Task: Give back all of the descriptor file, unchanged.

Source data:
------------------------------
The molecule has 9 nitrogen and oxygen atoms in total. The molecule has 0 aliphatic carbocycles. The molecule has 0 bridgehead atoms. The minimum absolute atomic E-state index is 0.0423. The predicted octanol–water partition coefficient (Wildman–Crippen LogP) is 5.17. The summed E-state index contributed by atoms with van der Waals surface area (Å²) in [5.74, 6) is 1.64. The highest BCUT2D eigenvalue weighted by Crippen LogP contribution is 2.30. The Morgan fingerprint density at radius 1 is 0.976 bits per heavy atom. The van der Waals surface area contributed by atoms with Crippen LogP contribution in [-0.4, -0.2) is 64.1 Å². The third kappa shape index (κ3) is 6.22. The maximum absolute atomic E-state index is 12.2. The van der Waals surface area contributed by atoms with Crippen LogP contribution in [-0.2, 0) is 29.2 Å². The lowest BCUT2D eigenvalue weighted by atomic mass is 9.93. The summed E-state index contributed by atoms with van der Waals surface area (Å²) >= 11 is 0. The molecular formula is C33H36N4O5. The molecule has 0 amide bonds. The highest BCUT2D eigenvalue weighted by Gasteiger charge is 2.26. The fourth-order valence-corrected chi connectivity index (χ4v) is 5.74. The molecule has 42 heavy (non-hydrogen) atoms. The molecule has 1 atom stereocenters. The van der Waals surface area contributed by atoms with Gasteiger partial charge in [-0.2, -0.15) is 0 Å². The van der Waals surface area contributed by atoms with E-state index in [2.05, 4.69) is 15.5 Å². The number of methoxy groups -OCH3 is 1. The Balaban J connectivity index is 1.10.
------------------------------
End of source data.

The molecule has 9 nitrogen and oxygen atoms in total. The molecule has 0 aliphatic carbocycles. The molecule has 0 bridgehead atoms. The minimum absolute atomic E-state index is 0.0423. The predicted octanol–water partition coefficient (Wildman–Crippen LogP) is 5.17. The summed E-state index contributed by atoms with van der Waals surface area (Å²) in [5.74, 6) is 1.64. The highest BCUT2D eigenvalue weighted by Crippen LogP contribution is 2.30. The Morgan fingerprint density at radius 1 is 0.976 bits per heavy atom. The van der Waals surface area contributed by atoms with Crippen LogP contribution in [-0.4, -0.2) is 64.1 Å². The third kappa shape index (κ3) is 6.22. The maximum absolute atomic E-state index is 12.2. The van der Waals surface area contributed by atoms with Crippen LogP contribution in [-0.2, 0) is 29.2 Å². The lowest BCUT2D eigenvalue weighted by atomic mass is 9.93. The summed E-state index contributed by atoms with van der Waals surface area (Å²) >= 11 is 0. The molecular formula is C33H36N4O5. The molecule has 0 amide bonds. The highest BCUT2D eigenvalue weighted by Gasteiger charge is 2.26. The fourth-order valence-corrected chi connectivity index (χ4v) is 5.74. The molecule has 42 heavy (non-hydrogen) atoms. The molecule has 1 atom stereocenters. The van der Waals surface area contributed by atoms with Gasteiger partial charge in [-0.2, -0.15) is 0 Å². The van der Waals surface area contributed by atoms with E-state index in [2.05, 4.69) is 15.5 Å². The number of methoxy groups -OCH3 is 1. The Balaban J connectivity index is 1.10.